‘Wuthering Heights’ – Emily Bronte
Wuthering Heights is a wild, passionate story of the intense and almost demonic love between Catherine Earnshaw and Heathcliff, a foundling adopted by Catherine’s father. After Mr Earnshaw’s death, Heathcliff is bullied and humiliated by Catherine’s brother Hindley and wrongly believing that his love for Catherine is not reciprocated, leaves Wuthering Heights, only to return years later as a wealthy and polished man. He proceeds to exact a terrible revenge for his former miseries.
‘Wuthering Heights’ is a great romantic-gothic novel that transports you to the lonely moors of Yorkshire. The isolation that is prevalent throughout the novel holds you in its grasp and I found myself yearning for character interaction in the story. Because whilst the story of Catherine and Heathcliff is told by Nelly, I wanted to hear their version of events in a bid to find out more about the mysterious, yet controlling villain.
Heathcliff…. what a rogue! You desperately want to feel sorry for this poor boy at the start of the novel, especially with how Catherine and Hindley (her brother) treat him when he is first brought to Wuthering Heights. But then Bronte reveals more about his character and his ugly ambitions. Heathcliff is a great gothic villain and readers never learn very much about his past, where he went when he left Wuthering Heights and how he came back such a powerful character. However, over the course of the novel, his ambitions become clear and you can predict how he wishes to destroy those around him in revenge to how he was treated as a youngster by the family and even society. I couldn’t help but admire how Heathcliff grew from strength to strength, proving that no matter how little life gives you at the start, it is down to your own actions to make something out of nothing.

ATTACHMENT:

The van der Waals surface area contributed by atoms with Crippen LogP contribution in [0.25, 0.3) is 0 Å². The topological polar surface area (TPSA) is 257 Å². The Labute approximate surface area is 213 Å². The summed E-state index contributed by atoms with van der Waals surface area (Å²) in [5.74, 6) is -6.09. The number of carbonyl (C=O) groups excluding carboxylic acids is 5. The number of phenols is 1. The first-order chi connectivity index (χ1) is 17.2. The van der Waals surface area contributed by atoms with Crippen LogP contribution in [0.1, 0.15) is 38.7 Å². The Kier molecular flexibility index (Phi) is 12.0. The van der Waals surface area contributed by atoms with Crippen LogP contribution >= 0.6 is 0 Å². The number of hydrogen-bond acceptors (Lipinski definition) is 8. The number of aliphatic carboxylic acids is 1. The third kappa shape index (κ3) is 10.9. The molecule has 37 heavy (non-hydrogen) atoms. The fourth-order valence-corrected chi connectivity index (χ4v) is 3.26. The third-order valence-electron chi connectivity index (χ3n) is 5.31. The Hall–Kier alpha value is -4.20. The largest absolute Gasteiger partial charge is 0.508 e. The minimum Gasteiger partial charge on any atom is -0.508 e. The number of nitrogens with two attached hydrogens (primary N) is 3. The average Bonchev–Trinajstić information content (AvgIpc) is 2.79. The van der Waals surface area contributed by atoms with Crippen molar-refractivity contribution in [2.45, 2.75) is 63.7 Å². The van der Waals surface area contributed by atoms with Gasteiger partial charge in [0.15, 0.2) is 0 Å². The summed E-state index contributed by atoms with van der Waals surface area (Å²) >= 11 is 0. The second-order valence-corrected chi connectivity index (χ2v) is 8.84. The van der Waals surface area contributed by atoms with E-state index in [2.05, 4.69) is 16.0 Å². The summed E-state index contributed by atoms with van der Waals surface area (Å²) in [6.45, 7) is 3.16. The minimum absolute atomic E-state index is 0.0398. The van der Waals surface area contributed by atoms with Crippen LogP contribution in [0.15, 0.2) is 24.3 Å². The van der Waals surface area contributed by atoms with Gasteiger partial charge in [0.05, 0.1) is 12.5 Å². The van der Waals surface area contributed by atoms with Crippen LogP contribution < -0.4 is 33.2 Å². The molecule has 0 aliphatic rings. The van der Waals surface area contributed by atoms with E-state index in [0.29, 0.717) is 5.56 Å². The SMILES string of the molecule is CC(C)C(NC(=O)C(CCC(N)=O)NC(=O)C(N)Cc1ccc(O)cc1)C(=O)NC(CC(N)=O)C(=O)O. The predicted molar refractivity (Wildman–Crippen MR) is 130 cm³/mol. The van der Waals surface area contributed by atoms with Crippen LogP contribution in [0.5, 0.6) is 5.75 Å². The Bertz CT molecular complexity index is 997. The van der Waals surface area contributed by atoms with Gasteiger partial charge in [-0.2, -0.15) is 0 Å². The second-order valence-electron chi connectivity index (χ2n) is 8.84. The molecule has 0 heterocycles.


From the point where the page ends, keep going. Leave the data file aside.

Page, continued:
Now don’t get me wrong, the control Heathcliff exerts over his wife, son and niece is both remarkable and cruel. It is horrifying to see how he is able to destroy two families through calculated relationships and property ownership. He takes his revenge on the society that spurned him and becomes a very powerful man. As the novel progresses, readers can predict Heathcliff’s next move but it is how he executes it that left me wanting to shout at the other characters for letting themselves be fooled.
I really enjoyed reading this book, perhaps because of how awful Heathcliff becomes, but also because I was desperate to see what his ultimate fate would be. Whilst at times I found the narrative a little dense, Bronte’s characters give tremendous fuel to the plot. If you are the sort of person that loves to hate the villain of a story (whilst secretly admiring all that they do), then definitely read ‘Wuthering Heights ‘ and the tale of Mr Heathcliff.